13 Replies Latest reply on Nov 23, 2011 4:07 AM by nealeh

    How to allocate the processes to various drives?

    ClissaT

      I am ready to render my movie project come hell or high water!

       

      Could you please descirbe specifically which processes you would allocate to which drives on a quad core PC during the rendering process & what names you would give them.

       

      I have a brand new laptop :- well I was going to paste my PC specs here but this window won't allow cut/copy/paste!!!! yet another totally frustrating aspect to this supposedly layman's software!

       

      So from that little outburst you can tell I am at my wits end...................I have read these forums until my eyes bled. I am now even more confused & have 40 more questions than I started with & realize I'm supposed to be an expert on more things than many people would know about in a life time just to operate this PrE software.

       

      So now to do the long hand typing..............

       

       

      Brand new Asus laptop

      win7sp1 up to date 64bit,

      IntelR i7-2630QM CPU 2GHz Quad core,

      1.5Tb hard drive,

      16Gb RAM,

      3Gb graphocs card running nVidia EForce with 17.3" screen,

       

      drive C:\ OS 202Gb free of 279Gb,

      (D:) DATA 394gb free,

      (E:) SDATA1 349Gb free,

      (F:) SDATA2 349Gb free,

       

      1xUSB3 & 3+ x USB2,

      Removable expansion HDD 2Tb Seagagte USB2 (fast but actual speed unknown),

       

      Blue Ray RW+- CD/DVD internal burner,

      Paging file 16361Mb on C:\

       

      Trail version Trend Micro Titanium

       

      Photoshop Premiere Elements 9 up to date.

       

       

      Not being previously aquainted with more than 1 core, I'm not sure which part of the rendering process to allocate to which drive.

       

       

      The file will be a big one that's for sure. I didn't know that I was supposed to change the default settings of the PrE or that the photos might be too big. These things are not a problem with WMM.

       

      So the movie is as follows:- (again longhand typing... sigh)

       

      movie files are all .avi   640x480   30f/s   88kbps audio   

      all photos are . jpeg mostly 3264 x 2448  180dpi  1.75Mb

      all taken with  Cannon PowerShot camera

       

       

      This project is the first of a set of 3 which will all be17mins long about half & half stills(5sec duration each) & video, with some titles &  lots of transitions.

       

      Since I have the whole PC to use to do the rendering & then burn to file, I'm not concerned about what resources get used. I am sick of making changes & just want to get it done to see if it works & if it will fit on a DVD after. I am burning to file because if more than 1 movie will fit on a disk, that is the way I want to set it up.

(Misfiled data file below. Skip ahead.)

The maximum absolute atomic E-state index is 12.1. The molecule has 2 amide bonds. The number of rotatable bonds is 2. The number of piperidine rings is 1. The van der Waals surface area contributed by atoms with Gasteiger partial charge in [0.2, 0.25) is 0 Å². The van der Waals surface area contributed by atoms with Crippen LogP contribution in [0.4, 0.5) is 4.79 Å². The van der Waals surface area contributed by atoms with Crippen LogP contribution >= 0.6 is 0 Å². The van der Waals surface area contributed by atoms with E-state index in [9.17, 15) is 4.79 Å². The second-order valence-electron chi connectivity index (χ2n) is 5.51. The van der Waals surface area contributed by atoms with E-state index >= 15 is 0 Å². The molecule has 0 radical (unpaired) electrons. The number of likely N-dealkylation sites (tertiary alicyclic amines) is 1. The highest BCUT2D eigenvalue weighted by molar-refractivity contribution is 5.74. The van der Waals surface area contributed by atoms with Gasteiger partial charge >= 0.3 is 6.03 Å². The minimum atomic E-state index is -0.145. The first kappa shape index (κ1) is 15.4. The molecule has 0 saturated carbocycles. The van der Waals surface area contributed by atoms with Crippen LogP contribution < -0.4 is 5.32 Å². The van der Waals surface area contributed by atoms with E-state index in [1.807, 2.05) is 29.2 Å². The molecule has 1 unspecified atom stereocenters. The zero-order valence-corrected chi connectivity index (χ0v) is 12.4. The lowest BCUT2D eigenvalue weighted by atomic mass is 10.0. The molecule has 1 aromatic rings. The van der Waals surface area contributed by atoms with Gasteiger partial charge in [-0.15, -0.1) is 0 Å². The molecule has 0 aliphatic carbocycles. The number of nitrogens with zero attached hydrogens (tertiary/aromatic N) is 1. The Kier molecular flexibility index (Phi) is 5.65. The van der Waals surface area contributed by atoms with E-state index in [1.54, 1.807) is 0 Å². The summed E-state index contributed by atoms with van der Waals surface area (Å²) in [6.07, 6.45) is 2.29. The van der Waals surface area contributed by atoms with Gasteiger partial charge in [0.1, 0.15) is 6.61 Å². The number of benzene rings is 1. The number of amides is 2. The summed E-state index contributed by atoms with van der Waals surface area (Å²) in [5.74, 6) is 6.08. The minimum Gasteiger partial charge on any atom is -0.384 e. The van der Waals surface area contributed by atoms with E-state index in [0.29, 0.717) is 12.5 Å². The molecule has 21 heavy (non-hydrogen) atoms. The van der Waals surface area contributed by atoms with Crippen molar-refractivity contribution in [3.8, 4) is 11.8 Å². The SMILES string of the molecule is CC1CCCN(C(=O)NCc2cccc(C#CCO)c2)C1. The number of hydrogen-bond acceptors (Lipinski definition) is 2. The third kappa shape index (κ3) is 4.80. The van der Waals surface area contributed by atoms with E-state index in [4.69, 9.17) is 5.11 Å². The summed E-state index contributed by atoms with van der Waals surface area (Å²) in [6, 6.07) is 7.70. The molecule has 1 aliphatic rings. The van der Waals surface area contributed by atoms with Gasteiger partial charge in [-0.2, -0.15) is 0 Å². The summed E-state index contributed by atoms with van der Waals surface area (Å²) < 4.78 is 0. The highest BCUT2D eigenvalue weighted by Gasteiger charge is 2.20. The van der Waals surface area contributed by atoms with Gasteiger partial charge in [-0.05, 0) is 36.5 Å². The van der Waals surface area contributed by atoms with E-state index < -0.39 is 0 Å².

So other questions relating to this rendering are:-

       

      Can I do it all in one go or do I have to do it in sections,

      Should I make a copy of the movie file first incase it doesn't go well,

      I know nothing of how to set the defaults, I just want the movie to play on HD TVs using various DVD players & the odd computer all belonging to friends.

      Are there generalised presets for wide screen.

       

       

      I have previously done a test movie using videos & still photos from this same camera & included titles & transitions & then just burnt it without rendering & it turned out well enough except the picture was a bit too big on the TV.

        • 1. Re: How to allocate the processes to various drives?
          Steve Grisetti Adobe Community Professional

          I would recommend you put the project file in its own folder on your second hard drive. Or one of your second hard drives. And do make sure the drive is formatted NTFS (They come from the factory FAT32.).

           

          I would also recommend you resize all of your photos to 1000x750 pixels in size before you bring them into your project, per the FAQs to the right of this forum.

          http://forums.adobe.com/thread/431851?tstart=30

           

          I'm a bit concerned with your AVIs. These are from a Powershot still camera at 640x480 -- so that likely means they are MJPEG-AVIs, which don't feed well into Premiere Elements. (MovieMaker handles them very well though.) It's possible you can work with them if you set up your project for DSLR 480p -- but I'd definitely recommend you do a test project and output a test DVD and see if you like the results. MJPEGs can cause lots of problems, and it's better that you do a short test project and find the failure now than you put 100 hours into a project and then find it won't go.